Date
20 September 2017
The landlords had been charging 410 euros a month for the six-square-meter flat. Under French law, rented accommodation must measure at least nine square meters. Photo: Telegraph/20 Minutes
The landlords had been charging 410 euros a month for the six-square-meter flat. Under French law, rented accommodation must measure at least nine square meters. Photo: Telegraph/20 Minutes

Paris landlord faces fine after suing tenant of tiny flat

The owners of a studio-type apartment in Paris went to court to force their tenant to pay four months of outstanding rent, only to be told that the rental was illegal because the flat was too small.

The court will now rule on a petition by the tenant’s lawyer for the owners to pay him 20,000 euros (US$25,800) compensation for “moral damages”, the Telegraph reported on Friday.

They had been charging 410 euros a month for the six-square-meter flat. Under French law, however, rented accommodation must measure at least nine square meters (96 square feet), according to the newspaper.

“This is as if a drug dealer was suing his customers because they hadn’t paid for their dope,” lawyer Aurélie Geoffroy, who is representing the tenant, Ahmed El Yamani, told the court.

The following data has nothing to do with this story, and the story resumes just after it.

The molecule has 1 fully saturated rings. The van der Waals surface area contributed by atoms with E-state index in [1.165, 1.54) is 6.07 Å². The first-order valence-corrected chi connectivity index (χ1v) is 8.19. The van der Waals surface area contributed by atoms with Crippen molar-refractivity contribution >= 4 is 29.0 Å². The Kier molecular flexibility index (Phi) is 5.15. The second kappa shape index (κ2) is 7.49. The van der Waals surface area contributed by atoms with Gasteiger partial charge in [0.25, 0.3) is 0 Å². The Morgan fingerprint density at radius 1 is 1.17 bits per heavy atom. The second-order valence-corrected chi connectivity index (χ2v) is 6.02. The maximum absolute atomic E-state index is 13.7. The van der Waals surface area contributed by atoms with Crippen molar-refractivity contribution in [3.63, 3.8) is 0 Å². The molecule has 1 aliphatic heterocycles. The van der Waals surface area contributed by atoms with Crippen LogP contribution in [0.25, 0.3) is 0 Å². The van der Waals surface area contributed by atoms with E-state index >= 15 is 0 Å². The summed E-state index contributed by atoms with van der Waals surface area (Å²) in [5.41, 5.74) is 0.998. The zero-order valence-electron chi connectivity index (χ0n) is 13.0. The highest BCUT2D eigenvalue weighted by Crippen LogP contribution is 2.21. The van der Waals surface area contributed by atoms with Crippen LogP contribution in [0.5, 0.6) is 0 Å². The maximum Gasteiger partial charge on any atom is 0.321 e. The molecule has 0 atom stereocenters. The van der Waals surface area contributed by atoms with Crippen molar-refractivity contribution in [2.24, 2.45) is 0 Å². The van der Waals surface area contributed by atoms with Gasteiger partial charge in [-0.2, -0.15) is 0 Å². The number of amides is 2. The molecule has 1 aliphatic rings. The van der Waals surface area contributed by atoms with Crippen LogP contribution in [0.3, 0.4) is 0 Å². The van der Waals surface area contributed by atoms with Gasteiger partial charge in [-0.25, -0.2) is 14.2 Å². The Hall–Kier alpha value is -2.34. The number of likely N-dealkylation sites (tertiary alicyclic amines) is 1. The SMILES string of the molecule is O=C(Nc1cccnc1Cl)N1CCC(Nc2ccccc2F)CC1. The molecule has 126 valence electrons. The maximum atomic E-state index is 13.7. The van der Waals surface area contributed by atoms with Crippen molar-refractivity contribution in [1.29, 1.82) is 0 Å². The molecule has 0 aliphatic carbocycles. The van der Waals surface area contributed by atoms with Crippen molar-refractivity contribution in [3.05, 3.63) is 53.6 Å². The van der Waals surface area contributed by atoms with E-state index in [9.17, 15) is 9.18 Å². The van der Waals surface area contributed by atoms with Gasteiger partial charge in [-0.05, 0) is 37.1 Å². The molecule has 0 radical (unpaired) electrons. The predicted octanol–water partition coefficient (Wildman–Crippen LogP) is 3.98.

After the landlords sued El Yamani, the court appointed an assessor to inspect the premises. The assessor came back with a report that the flat was “unsuitable for human habitation” and likely to “damage the health” of occupants.

Michel Tournois, the landlords’ lawyer, said his clients acted “in good faith”.

“They believed that the room really measured nine square metres,” he said, adding that the tenant may have “piled up his things so that it appeared smaller to the assessor”.

News website 20 Minutes sent a reporter to inspect the flat, located on the top floor of a posh building in a chic Parisian neighborhood. The reporter said the room had dilapidated walls, some of which have sharp edges, and the shower was too small to stand up in.

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